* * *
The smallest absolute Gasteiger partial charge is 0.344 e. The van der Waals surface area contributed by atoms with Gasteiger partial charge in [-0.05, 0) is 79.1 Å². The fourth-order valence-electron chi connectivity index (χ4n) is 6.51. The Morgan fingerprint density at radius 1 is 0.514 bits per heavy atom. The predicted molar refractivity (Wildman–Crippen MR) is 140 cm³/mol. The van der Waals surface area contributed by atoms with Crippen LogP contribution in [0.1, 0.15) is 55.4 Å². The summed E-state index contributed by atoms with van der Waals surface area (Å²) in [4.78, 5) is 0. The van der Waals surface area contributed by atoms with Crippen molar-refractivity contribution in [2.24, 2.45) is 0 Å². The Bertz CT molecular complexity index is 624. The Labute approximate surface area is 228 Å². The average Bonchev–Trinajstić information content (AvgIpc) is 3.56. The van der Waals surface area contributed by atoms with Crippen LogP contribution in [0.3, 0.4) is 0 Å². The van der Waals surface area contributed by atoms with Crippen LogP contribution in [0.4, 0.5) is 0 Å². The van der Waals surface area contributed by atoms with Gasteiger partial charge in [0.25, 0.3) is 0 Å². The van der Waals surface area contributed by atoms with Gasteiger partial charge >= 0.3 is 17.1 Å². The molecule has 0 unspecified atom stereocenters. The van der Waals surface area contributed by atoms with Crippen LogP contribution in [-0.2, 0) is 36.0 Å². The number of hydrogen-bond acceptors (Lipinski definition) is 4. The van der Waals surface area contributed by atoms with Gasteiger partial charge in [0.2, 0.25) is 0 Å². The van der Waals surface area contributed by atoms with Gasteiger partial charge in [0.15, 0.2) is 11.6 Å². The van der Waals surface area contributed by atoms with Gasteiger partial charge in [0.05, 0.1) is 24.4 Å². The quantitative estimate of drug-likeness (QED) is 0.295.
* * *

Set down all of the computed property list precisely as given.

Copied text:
The smallest absolute Gasteiger partial charge is 0.344 e. The van der Waals surface area contributed by atoms with Gasteiger partial charge in [-0.05, 0) is 79.1 Å². The fourth-order valence-electron chi connectivity index (χ4n) is 6.51. The Morgan fingerprint density at radius 1 is 0.514 bits per heavy atom. The predicted molar refractivity (Wildman–Crippen MR) is 140 cm³/mol. The van der Waals surface area contributed by atoms with Crippen LogP contribution in [0.1, 0.15) is 55.4 Å². The summed E-state index contributed by atoms with van der Waals surface area (Å²) in [4.78, 5) is 0. The van der Waals surface area contributed by atoms with Crippen molar-refractivity contribution in [2.24, 2.45) is 0 Å². The Bertz CT molecular complexity index is 624. The Labute approximate surface area is 228 Å². The average Bonchev–Trinajstić information content (AvgIpc) is 3.56. The van der Waals surface area contributed by atoms with Crippen LogP contribution in [0.3, 0.4) is 0 Å². The van der Waals surface area contributed by atoms with Crippen LogP contribution in [0.4, 0.5) is 0 Å². The van der Waals surface area contributed by atoms with Gasteiger partial charge in [0.25, 0.3) is 0 Å². The van der Waals surface area contributed by atoms with Gasteiger partial charge >= 0.3 is 17.1 Å². The molecule has 0 unspecified atom stereocenters. The van der Waals surface area contributed by atoms with Crippen LogP contribution in [-0.2, 0) is 36.0 Å². The number of hydrogen-bond acceptors (Lipinski definition) is 4. The van der Waals surface area contributed by atoms with Gasteiger partial charge in [0.2, 0.25) is 0 Å². The van der Waals surface area contributed by atoms with Gasteiger partial charge in [0.15, 0.2) is 11.6 Å². The van der Waals surface area contributed by atoms with Gasteiger partial charge in [0.05, 0.1) is 24.4 Å². The quantitative estimate of drug-likeness (QED) is 0.295.